Old West History Archives


On this date back in 1870 Hiram Rhoades Revels, a Republican from Natchez, Mississippi, was sworn into the U.S. Senate, becoming the first Black ever to sit in Congress.

 During the Civil War, Revels, a college-educated minister, helped form Black army regiments for the Union cause, started a school for freed men, and served as a chaplain for the Union Army.  Revels remained in the former Confederate state after the war and entered into Reconstruction-era Southern politics.

 It’s interesting to note that the Senate seat Revels held was once held by Jefferson David, the former president of the Confederacy.


San Francisco has had it’s strange people.  But there were few who were as strange a Emperor Norton.  And, as you will see with this video, the people of San Francisco took him into their collective hearts.


On this date back in 1894 gunslinger and killer John Wesley Hardin was pardoned after spending 15 years in a Texas prison for murder.  He was 41 years old when he got out.

 Although he supposedly killed over 40 people prior to this, he tried to change his life by becoming a lawyer in El Paso.  That didn’t last long since he was shot in the back about a year later.


Don Pruett of Phoenix is a subscriber to our “This Week In The Old West” weekly story…If you’re not getting the free weekly story, go to:

http://chronicleoftheoldwest.com/this_week_in_the_old_west-signup-new.shtml and sign up.

A recent story was about Cynthia Ann Parker, a white woman captured by Indians, who was the mother of the great war chief Quanah Parker. John observed that the 1955 John Wayne movie “The Searchers” was probably based on the Cynthia Ann Parker story.

I think Don may just be correct. Incidentally, the picture is of Cynthia Ann Parker.


J.W. McCorlde just sent us a comment about his brother-in-law telling him about Cowboy To Cowboy.  It reminded me of some other Old West brothers-in-law.

Back in 1873, Clint Barkley was in Texas when he murdered a man.  Clint immediately bugged out of the area and went to Lampasas, Texas to seek help from his brother-in-law, Merritt Horrell.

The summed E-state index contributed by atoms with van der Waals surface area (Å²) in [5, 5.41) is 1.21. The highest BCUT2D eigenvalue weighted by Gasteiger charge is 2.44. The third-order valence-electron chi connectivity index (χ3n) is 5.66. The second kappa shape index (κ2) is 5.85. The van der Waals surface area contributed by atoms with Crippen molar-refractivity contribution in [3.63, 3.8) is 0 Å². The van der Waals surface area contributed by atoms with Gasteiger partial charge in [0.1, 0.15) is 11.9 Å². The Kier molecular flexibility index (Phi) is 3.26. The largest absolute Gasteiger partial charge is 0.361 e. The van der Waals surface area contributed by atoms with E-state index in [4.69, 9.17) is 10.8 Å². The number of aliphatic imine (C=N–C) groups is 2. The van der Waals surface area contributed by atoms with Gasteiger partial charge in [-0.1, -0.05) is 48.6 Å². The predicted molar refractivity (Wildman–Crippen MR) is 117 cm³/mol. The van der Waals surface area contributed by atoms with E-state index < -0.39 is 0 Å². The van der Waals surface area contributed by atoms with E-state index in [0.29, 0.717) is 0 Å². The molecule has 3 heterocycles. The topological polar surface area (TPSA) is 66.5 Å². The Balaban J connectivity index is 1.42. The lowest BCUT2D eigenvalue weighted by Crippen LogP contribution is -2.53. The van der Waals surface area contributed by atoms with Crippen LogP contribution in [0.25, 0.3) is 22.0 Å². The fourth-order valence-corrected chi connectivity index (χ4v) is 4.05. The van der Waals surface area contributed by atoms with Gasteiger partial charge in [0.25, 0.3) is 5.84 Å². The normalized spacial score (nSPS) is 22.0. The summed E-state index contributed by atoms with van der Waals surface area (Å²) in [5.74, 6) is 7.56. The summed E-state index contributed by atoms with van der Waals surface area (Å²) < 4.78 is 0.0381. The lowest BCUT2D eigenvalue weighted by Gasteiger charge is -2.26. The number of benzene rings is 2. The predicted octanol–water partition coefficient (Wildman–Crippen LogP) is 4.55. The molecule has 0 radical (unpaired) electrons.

Merritt was one of five Horrell brothers who were operating a cattle ranch.  The Horrell brothers weren’t exactly angels, but they did manage not to get crossways with the law…that is until brother-in-law Barkley arrived.

Shortly after Barkley arrived at the Horrell’s, Texas Ranger Captain Thomas Williams and three policemen arrived.  Ever loyal to their relatives, the Horrell’s said they wouldn’t turn over their dear brother-in-law.

On March 19, 1873, four of the Horrell brothers, Barkley and some other cowboys went to the Matador Saloon, and waited for the law to arrive.  And arrive they did, right through the front door.  The two groups exchanged gun shots.  Captain Williams and two of his men were immediately killed.  The third retreated, wounding two of the Horrell group in the process.

The two Horrell men were arrested.  Now brother-in-law Barkley took action.  On March 25, he and members of the Horrell faction raided the jail.  Barkley took a sledge-hammer to the jail door.  With led flying everywhere, Barkley was wounded, but he kept pounding until the prisoners were rescued.

Brother-in-law Barkley stuck with the Horrell brothers until they were all either killed or hanged by vigilantes.  No longer having any brothers-in-law to hang around with, Barkley left the area, and was never heard from again.

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